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Muslims and Jews: The ‘original grudge’ theory

French psychoanalyst, philosopher and author Daniel Sibony is to be commended for boldly swimming against a tide of denial and distortion regarding Jewish-Muslim relations.

The Middle East as seen from 250 miles above in this April 14, 2016 photo from the International Space Station. Countries seen, from left, along the Mediterranean coast include Egypt, Gaza, Saudi Arabia, Israel, Lebanon, Syria and Turkey. Credit: NASA via Wikimedia Commons.
The Middle East as seen from 250 miles above in this April 14, 2016 photo from the International Space Station. Countries seen, from left, along the Mediterranean coast include Egypt, Gaza, Saudi Arabia, Israel, Lebanon, Syria and Turkey. Credit: NASA via Wikimedia Commons.
Lyn Julius
Lyn Julius is the author of "Uprooted: How 3,000 Years of Jewish Civilization in the Arab World Vanished Overnight" (Vallentine Mitchell, 2018).

In 2013, Princeton University Press published “A History of Jewish-Muslim Relations: From the Origins to the Present Day,” the first encyclopaedia on the history of relations between Jews and Muslims from the birth of Islam to the present day. Edited by Abdelwahab Meddeb and Benjamin Stora, the encyclopaedia is a glossy coffee-table book featuring more than 150 articles by an international team of leading experts. Its stated objective was “greater historical understanding and a more informed dialogue between Jews and Muslims.”

One man, however, was not impressed. Daniel Sibony is a French psychoanalyst and philosopher, and the author of no less than 26 books, most unfortunately not available in English. Sibony believed that “greater understanding” and “informed dialogue” meant idealizing the true nature of Jewish-Muslim relations during 13 centuries of “coexistence.” He set out his response to Meddeb and Stora in a book called “Un certain vivre-ensemble: musulmans et juifs dans le monde arabe.”

The book’s message may be summed up as follows: “Tell me who you despise, and I’ll tell you who you are.”

Sibony argues that the Muslim bears the non-Muslim Other an “original grudge,” which has colored Muslim relations with the Jews living among them since the Koran was written in the 7th century. The “grudge” has helped define Muslim identity, he claims.

Going back to Mohammed’s encounter with the Jewish tribes of Arabia, the grudge, says Sibony, consists of resentment of the Jews for “betraying” Mohammed by refusing to follow his new religion. And, he adds, there is the lingering resentment that the Jews were first out with their Holy Book.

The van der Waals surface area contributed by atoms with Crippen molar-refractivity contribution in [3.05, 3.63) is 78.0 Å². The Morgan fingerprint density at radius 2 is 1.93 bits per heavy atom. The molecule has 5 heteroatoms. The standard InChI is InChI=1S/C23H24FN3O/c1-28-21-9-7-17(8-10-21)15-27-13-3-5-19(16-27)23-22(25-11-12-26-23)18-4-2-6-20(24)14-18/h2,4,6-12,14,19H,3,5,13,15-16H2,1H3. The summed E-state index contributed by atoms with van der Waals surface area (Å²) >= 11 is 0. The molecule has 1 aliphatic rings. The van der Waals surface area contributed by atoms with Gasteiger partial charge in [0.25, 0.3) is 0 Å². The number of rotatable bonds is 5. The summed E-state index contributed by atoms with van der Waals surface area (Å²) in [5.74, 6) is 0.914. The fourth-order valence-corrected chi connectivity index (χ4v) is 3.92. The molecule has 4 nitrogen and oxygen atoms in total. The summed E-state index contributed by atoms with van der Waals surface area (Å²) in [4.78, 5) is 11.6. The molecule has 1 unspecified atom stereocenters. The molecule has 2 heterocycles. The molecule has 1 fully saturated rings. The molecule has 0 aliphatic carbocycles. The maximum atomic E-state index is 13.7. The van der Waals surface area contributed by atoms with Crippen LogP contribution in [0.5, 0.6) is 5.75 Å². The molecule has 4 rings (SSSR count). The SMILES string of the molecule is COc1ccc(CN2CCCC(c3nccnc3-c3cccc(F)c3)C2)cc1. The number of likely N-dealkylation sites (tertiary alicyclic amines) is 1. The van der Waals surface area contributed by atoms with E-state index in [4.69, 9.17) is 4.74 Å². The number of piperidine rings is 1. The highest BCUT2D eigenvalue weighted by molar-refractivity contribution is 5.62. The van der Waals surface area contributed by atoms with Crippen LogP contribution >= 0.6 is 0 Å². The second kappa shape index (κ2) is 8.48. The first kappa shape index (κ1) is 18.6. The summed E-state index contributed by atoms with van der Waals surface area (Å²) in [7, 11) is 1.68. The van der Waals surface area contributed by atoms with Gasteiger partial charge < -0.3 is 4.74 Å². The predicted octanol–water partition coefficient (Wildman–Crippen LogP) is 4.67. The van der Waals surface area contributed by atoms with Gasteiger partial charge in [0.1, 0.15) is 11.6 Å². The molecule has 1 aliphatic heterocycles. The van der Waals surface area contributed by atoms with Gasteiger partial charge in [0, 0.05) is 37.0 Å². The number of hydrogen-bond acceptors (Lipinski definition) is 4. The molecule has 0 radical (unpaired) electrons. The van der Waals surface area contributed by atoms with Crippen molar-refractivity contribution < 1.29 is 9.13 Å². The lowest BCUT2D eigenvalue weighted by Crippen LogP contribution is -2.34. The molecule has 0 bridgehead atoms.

In the Muslim mind, argues Sibony, the Jew is cursed by his primordial failure to convert. In fact the very term “Jew”—with its associations of uncleanliness and femininity—was an insult in Morocco, ne notes. The Jew is condemned to inferior, dhimmi status, a system of humiliating handicaps and strictures. He is banned from reading the Koran, in case he should criticize it. To argue that the colonial era in Arab lands marked a divorce between Jews and Arabs assumes that there was a marriage in the first place.

Non-Muslims kept the Islamic world afloat through payment of the jizya tax. The ruler levied this tax in order to “protect” the Jews. But protect from whom? A hostile populace which had assimilated the lessons of the Koran and the “original grudge.”

Living in the Marrakech medina in Morocco until he left for France at age 13, Sibony knew the power of the mob. Riots would erupt around the time of the Jewish festivals, to the extent that one Jewish mother preparing her daughter’s wedding sought reassurance from a neighbor that his co-religionists were not planning to disrupt the festivities. The ruler could turn the screw on his Jews when he needed them to pay heavier taxes, while threatening to unleash popular violence on them. Today’s jihadists, too, Sibony argues, are essentially mobsters.

The Meddeb-Stora encyclopaedia vaunts the cross-cultural Golden Age in Spain as evidence of harmonious Jewish-Muslim coexistence. But Sibony argues that even a slave can enjoy a good night’s sleep when he takes off his leg-irons. The encyclopedia, he says, emphasizes the positive exception to the rule.

There are plenty of Jews from Morocco willing to testify to the good relations there between Jews and Muslims. One reason was that the mob never penetrated the richer quarters, protected by the police—their Jewish residents were insulated from trouble.

Sibony claims that Jews did not want to dwell on the negative: they were too busy living life to the full—a life filled with music, poetry, ritual and faith. Besides, their childhoods were marked by the hope that they would soon be leaving. There were times when Muslims, too, forgot their “grudge”—but it was always there in the background, like a radio whose volume knob had been turned down. The ultimate proof that all was not well between the two communities is the massive exodus of Jews from Arab lands.

Sibony’s thesis may be criticized for putting too much emphasis on a dhimmi status abrogated by the colonial era, and for ignoring the influence of European and Nazi anti-Semitism in the Arab world. But in Morocco the colonial period was shorter than most, and Sibony still remembers seeing Jews wearing the discriminatory black djellaba in his native Marrakesh. He should be commended for boldly swimming against a tide of denial and distortion.

Lyn Julius is the author of “Uprooted: How 3,000 years of Jewish Civilization in the Arab World Vanished Overnight” (Vallentine Mitchell, 2018).

The opinions and facts presented in this article are those of the author, and neither JNS nor its partners assume any responsibility for them.
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